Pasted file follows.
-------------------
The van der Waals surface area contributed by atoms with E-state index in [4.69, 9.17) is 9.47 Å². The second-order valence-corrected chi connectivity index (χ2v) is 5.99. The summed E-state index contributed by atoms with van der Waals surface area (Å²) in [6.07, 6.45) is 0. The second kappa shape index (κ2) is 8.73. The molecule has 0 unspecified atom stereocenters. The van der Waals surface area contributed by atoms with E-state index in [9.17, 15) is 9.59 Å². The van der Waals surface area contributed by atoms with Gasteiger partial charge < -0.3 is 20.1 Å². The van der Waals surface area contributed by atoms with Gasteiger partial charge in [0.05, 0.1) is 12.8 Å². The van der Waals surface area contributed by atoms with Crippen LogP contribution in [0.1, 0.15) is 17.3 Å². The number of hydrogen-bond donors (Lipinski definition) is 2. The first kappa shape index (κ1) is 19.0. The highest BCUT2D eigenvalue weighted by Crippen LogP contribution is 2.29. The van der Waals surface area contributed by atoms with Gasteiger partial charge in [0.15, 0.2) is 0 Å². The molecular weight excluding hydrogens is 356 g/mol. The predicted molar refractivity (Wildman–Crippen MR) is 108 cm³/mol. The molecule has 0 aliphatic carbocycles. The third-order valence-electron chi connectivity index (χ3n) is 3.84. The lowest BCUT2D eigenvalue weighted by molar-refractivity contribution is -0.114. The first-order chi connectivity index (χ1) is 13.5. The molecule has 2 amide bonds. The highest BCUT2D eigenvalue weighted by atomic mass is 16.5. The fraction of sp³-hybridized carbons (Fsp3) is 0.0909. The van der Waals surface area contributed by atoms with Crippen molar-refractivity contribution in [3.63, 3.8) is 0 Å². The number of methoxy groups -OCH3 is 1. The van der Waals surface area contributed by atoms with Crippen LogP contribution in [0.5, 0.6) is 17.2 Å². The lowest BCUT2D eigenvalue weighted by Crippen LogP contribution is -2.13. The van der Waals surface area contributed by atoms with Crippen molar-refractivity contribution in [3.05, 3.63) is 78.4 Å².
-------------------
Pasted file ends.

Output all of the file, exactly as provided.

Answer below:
The van der Waals surface area contributed by atoms with E-state index in [4.69, 9.17) is 9.47 Å². The second-order valence-corrected chi connectivity index (χ2v) is 5.99. The summed E-state index contributed by atoms with van der Waals surface area (Å²) in [6.07, 6.45) is 0. The second kappa shape index (κ2) is 8.73. The molecule has 0 unspecified atom stereocenters. The van der Waals surface area contributed by atoms with E-state index in [9.17, 15) is 9.59 Å². The van der Waals surface area contributed by atoms with Gasteiger partial charge < -0.3 is 20.1 Å². The van der Waals surface area contributed by atoms with Gasteiger partial charge in [0.05, 0.1) is 12.8 Å². The van der Waals surface area contributed by atoms with Crippen LogP contribution in [0.1, 0.15) is 17.3 Å². The number of hydrogen-bond donors (Lipinski definition) is 2. The first kappa shape index (κ1) is 19.0. The highest BCUT2D eigenvalue weighted by Crippen LogP contribution is 2.29. The van der Waals surface area contributed by atoms with Gasteiger partial charge in [0.15, 0.2) is 0 Å². The molecular weight excluding hydrogens is 356 g/mol. The predicted molar refractivity (Wildman–Crippen MR) is 108 cm³/mol. The molecule has 0 aliphatic carbocycles. The third-order valence-electron chi connectivity index (χ3n) is 3.84. The lowest BCUT2D eigenvalue weighted by molar-refractivity contribution is -0.114. The first-order chi connectivity index (χ1) is 13.5. The molecule has 2 amide bonds. The highest BCUT2D eigenvalue weighted by atomic mass is 16.5. The fraction of sp³-hybridized carbons (Fsp3) is 0.0909. The van der Waals surface area contributed by atoms with Crippen molar-refractivity contribution in [3.63, 3.8) is 0 Å². The number of methoxy groups -OCH3 is 1. The van der Waals surface area contributed by atoms with Crippen LogP contribution in [0.5, 0.6) is 17.2 Å². The lowest BCUT2D eigenvalue weighted by Crippen LogP contribution is -2.13. The van der Waals surface area contributed by atoms with Crippen molar-refractivity contribution in [3.05, 3.63) is 78.4 Å².